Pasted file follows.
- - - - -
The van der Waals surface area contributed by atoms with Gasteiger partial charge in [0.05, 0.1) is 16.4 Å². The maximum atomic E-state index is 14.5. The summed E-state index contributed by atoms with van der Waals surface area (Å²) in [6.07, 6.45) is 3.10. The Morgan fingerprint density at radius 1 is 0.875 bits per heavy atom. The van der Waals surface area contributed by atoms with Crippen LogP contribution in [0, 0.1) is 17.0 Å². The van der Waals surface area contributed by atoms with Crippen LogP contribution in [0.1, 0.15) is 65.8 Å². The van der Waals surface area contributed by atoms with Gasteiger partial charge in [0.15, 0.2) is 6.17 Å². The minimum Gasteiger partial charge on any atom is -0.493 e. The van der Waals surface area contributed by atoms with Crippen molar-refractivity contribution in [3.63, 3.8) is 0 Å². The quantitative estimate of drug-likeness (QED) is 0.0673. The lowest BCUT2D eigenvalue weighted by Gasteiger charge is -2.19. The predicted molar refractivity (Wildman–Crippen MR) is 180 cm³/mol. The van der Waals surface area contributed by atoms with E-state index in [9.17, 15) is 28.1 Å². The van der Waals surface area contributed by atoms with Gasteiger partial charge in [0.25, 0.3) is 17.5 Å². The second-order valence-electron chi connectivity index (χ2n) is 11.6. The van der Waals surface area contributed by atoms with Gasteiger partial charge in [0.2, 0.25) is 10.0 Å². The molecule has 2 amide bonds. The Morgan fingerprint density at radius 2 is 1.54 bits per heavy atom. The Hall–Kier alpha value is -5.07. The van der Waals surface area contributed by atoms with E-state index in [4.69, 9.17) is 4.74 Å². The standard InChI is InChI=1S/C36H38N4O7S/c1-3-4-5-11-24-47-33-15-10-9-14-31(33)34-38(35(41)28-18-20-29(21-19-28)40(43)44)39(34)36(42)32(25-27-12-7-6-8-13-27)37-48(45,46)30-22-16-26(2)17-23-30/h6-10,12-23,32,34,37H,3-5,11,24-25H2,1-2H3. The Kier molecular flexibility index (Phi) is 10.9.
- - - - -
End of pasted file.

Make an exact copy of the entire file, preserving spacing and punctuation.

The van der Waals surface area contributed by atoms with Gasteiger partial charge in [0.05, 0.1) is 16.4 Å². The maximum atomic E-state index is 14.5. The summed E-state index contributed by atoms with van der Waals surface area (Å²) in [6.07, 6.45) is 3.10. The Morgan fingerprint density at radius 1 is 0.875 bits per heavy atom. The van der Waals surface area contributed by atoms with Crippen LogP contribution in [0, 0.1) is 17.0 Å². The van der Waals surface area contributed by atoms with Crippen LogP contribution in [0.1, 0.15) is 65.8 Å². The van der Waals surface area contributed by atoms with Gasteiger partial charge in [0.15, 0.2) is 6.17 Å². The minimum Gasteiger partial charge on any atom is -0.493 e. The van der Waals surface area contributed by atoms with Crippen molar-refractivity contribution in [3.63, 3.8) is 0 Å². The quantitative estimate of drug-likeness (QED) is 0.0673. The lowest BCUT2D eigenvalue weighted by Gasteiger charge is -2.19. The predicted molar refractivity (Wildman–Crippen MR) is 180 cm³/mol. The van der Waals surface area contributed by atoms with E-state index in [9.17, 15) is 28.1 Å². The van der Waals surface area contributed by atoms with Gasteiger partial charge in [0.25, 0.3) is 17.5 Å². The second-order valence-electron chi connectivity index (χ2n) is 11.6. The van der Waals surface area contributed by atoms with Gasteiger partial charge in [0.2, 0.25) is 10.0 Å². The molecule has 2 amide bonds. The Morgan fingerprint density at radius 2 is 1.54 bits per heavy atom. The Hall–Kier alpha value is -5.07. The van der Waals surface area contributed by atoms with E-state index in [4.69, 9.17) is 4.74 Å². The standard InChI is InChI=1S/C36H38N4O7S/c1-3-4-5-11-24-47-33-15-10-9-14-31(33)34-38(35(41)28-18-20-29(21-19-28)40(43)44)39(34)36(42)32(25-27-12-7-6-8-13-27)37-48(45,46)30-22-16-26(2)17-23-30/h6-10,12-23,32,34,37H,3-5,11,24-25H2,1-2H3. The Kier molecular flexibility index (Phi) is 10.9.